Joni Mitchell is an artist who’s pretty hard to pin down. A lot of people have heard her name, but I would guess that not as many of them are familiar with her music. People are familiar with the song ‘Big Yellow Taxi’ – although a lot of people who recognize the song probably don’t know the title (check it out and see if it’s familiar to you). She also wrote the song ‘Woodstock’ made popular by Crosby, Stills, Nash and Young. There are a few things that draw me to this song. It’s extremely interesting for how it’s written lyrically. It tells a story with great imagery. Not many lyric writers put this kind of depth in to their songs. Vocally the lyrics flow on top of the music – not a standard cadence or traditional verse chorus structure. The guitar chording is unique. Mitchell experimented with lots of different guitar tunings that give a unique sound to her playing. I became more familiar with Mitchell’s work when I started playing fretless bass and became a huge Jaco Pastorius fan. Actually, it’s more that I became a huge Jaco fan and wanted to learn how to play fretless bass. You can recognize his style through out the song, the harmonics you hear being plucked are on the bass, not the guitar parts. The song combines so many styles: jazz, pop, rock. If you take the time to take the song apart and analyze the structure, it’s a masters class in song writing. It’s the kind of song that really deserves an attentive listen. But it’s also a song I’d have playing on a southwest trip driving down a empty highway through the desert.

‘Messin’ With The Music’ Part 20 – ‘Monkey Gone To Heaven’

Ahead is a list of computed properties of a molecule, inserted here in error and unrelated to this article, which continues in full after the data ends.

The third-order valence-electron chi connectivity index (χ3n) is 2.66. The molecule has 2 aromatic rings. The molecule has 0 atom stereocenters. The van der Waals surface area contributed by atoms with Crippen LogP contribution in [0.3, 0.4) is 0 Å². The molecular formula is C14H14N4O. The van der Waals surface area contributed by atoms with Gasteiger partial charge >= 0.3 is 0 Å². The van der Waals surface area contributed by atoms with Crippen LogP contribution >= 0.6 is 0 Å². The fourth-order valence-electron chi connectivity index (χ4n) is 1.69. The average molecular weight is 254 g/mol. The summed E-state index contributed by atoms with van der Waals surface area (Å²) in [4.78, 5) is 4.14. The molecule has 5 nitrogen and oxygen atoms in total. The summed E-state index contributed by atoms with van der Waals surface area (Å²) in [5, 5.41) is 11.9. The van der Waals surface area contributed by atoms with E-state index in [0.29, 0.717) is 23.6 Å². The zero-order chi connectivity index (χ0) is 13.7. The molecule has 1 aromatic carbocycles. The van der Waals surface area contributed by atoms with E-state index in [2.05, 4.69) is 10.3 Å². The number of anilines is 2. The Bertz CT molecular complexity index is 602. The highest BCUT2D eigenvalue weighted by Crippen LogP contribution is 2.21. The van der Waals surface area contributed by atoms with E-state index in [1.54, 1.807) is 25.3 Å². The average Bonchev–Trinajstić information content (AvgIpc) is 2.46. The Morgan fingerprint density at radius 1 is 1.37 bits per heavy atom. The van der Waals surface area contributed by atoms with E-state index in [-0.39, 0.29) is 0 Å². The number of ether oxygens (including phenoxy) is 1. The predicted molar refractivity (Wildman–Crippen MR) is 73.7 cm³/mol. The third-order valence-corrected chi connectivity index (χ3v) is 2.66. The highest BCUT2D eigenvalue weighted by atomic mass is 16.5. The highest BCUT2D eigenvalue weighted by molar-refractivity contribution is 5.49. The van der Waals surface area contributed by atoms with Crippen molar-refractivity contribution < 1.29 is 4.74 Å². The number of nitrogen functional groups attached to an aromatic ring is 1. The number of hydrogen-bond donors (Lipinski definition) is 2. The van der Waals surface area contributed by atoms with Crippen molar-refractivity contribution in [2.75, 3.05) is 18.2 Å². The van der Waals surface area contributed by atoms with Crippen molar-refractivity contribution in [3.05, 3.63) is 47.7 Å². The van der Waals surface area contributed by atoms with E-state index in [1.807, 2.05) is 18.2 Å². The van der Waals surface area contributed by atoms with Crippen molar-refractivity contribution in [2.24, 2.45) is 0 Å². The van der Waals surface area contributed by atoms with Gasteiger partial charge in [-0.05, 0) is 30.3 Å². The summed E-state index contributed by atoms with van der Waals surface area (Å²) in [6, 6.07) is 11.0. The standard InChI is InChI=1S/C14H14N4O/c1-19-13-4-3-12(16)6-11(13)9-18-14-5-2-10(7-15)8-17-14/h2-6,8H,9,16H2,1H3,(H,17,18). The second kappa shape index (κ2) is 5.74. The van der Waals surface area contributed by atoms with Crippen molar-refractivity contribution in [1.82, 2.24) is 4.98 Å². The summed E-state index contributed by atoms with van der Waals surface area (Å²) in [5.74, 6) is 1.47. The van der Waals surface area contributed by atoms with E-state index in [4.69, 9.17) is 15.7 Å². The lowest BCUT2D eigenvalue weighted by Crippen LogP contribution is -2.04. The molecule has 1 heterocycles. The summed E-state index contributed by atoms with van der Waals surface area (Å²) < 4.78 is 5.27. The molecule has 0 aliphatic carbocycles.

It’s been a while since we worked on a cover for our Messin’ With The Music series. We’ve come back with the song ‘Monkey Gone To Heaven’ by Pixies. It was on their 1989 album ‘Doolittle’. One style that Pixies are known for is the ‘loud versus quiet’ dynamics included in a lot of their songs. You will definitely hear that if you listen to the original version of ‘Monkey Gone To Heaven’. Pixies as a band are usually included in the ‘alternative rock’ classification – to which people usually ask “alternative to what?”. We’ve discussed before the difficulty in labelling music. Is it ‘alternative rock’, ‘indie rock’, ‘college rock’? Some music does fit in to definable categories. Some bands make their music sound a certain way to fit in to a category of music they are fond of. But labelling is often limiting. When we post music on sites they often ask for the category of music you think your band fits in to. And usually you have to pick from a list. We usually take this task on with a heavy sigh. I understand the need – they want people to find the style of music they are interested in. I also understand the lists. Imagine if everyone came up with their own style name – you’d get things like ‘Mutant Tuna Hillbilly Sea Chanties’. Anyway….. As usual we made the song as acoustic as possible. The bass is still electric as I haven’t bought a stand up double bass (and probably won’t in the near future). The main riff is on acoustic guitar, doubled to put in the left and right channels. There’s bass and a banjo part. The lead guitar is covered by two different mandolins playing harmony parts. We actually ended up cutting parts down as we recorded to make a starker change in dynamics since we don’t use a drum kit or electric guitars. One thing that has always drawn me to this song is the environmental message it sends. Nature is finite and pretty easy to destroy. In the small list of things I’m very passionate about – my friends and family, music, photography – the outdoors and saving our environment is on the list. Yup, I’m a tree hugger. I’m getting to spend more time in amazingly beautiful places like our national parks. If you time things right (hike EARLY) you can be in these places by yourself or with a few like minded people (and remember the outdoor rule – leave no trace). Life doesn’t get much better than that. I’ve included some photos from our trips in the video for the song.